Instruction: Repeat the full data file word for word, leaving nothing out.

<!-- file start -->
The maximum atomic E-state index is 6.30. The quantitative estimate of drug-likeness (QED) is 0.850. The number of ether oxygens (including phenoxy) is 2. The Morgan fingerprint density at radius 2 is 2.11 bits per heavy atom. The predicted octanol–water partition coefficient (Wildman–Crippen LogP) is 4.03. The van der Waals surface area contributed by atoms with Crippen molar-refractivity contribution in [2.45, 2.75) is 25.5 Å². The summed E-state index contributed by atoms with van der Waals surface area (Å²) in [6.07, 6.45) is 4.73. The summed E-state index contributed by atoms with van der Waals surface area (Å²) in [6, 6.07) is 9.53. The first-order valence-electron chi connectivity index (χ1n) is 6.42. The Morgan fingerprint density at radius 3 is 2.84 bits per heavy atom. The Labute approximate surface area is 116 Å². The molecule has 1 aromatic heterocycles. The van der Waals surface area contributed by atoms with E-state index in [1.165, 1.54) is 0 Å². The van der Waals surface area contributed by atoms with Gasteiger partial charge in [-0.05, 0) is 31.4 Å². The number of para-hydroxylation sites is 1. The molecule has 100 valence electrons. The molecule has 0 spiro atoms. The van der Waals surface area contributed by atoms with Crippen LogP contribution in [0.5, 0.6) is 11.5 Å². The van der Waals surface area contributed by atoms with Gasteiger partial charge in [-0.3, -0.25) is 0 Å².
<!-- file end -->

The maximum atomic E-state index is 6.30. The quantitative estimate of drug-likeness (QED) is 0.850. The number of ether oxygens (including phenoxy) is 2. The Morgan fingerprint density at radius 2 is 2.11 bits per heavy atom. The predicted octanol–water partition coefficient (Wildman–Crippen LogP) is 4.03. The van der Waals surface area contributed by atoms with Crippen molar-refractivity contribution in [2.45, 2.75) is 25.5 Å². The summed E-state index contributed by atoms with van der Waals surface area (Å²) in [6.07, 6.45) is 4.73. The summed E-state index contributed by atoms with van der Waals surface area (Å²) in [6, 6.07) is 9.53. The first-order valence-electron chi connectivity index (χ1n) is 6.42. The Morgan fingerprint density at radius 3 is 2.84 bits per heavy atom. The Labute approximate surface area is 116 Å². The molecule has 1 aromatic heterocycles. The van der Waals surface area contributed by atoms with E-state index in [1.165, 1.54) is 0 Å². The van der Waals surface area contributed by atoms with Gasteiger partial charge in [-0.05, 0) is 31.4 Å². The number of para-hydroxylation sites is 1. The molecule has 100 valence electrons. The molecule has 0 spiro atoms. The van der Waals surface area contributed by atoms with Crippen LogP contribution in [0.5, 0.6) is 11.5 Å². The van der Waals surface area contributed by atoms with Gasteiger partial charge in [-0.3, -0.25) is 0 Å².